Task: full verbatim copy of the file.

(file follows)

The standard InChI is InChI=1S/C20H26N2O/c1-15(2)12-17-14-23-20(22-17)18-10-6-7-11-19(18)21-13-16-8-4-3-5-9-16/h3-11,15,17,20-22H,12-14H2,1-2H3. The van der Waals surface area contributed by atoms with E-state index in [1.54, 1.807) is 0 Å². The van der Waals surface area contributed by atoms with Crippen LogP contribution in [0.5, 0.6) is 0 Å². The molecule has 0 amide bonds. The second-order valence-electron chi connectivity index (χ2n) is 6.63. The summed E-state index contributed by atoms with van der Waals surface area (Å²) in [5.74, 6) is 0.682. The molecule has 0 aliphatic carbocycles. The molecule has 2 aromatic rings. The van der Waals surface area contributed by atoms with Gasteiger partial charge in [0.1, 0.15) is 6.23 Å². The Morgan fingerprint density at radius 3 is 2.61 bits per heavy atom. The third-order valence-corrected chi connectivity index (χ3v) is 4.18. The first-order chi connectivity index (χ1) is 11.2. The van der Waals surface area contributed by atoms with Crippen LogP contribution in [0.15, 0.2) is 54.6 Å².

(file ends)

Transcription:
The standard InChI is InChI=1S/C20H26N2O/c1-15(2)12-17-14-23-20(22-17)18-10-6-7-11-19(18)21-13-16-8-4-3-5-9-16/h3-11,15,17,20-22H,12-14H2,1-2H3. The van der Waals surface area contributed by atoms with E-state index in [1.54, 1.807) is 0 Å². The van der Waals surface area contributed by atoms with Crippen LogP contribution in [0.5, 0.6) is 0 Å². The molecule has 0 amide bonds. The second-order valence-electron chi connectivity index (χ2n) is 6.63. The summed E-state index contributed by atoms with van der Waals surface area (Å²) in [5.74, 6) is 0.682. The molecule has 0 aliphatic carbocycles. The molecule has 2 aromatic rings. The van der Waals surface area contributed by atoms with Gasteiger partial charge in [0.1, 0.15) is 6.23 Å². The Morgan fingerprint density at radius 3 is 2.61 bits per heavy atom. The third-order valence-corrected chi connectivity index (χ3v) is 4.18. The first-order chi connectivity index (χ1) is 11.2. The van der Waals surface area contributed by atoms with Crippen LogP contribution in [0.15, 0.2) is 54.6 Å².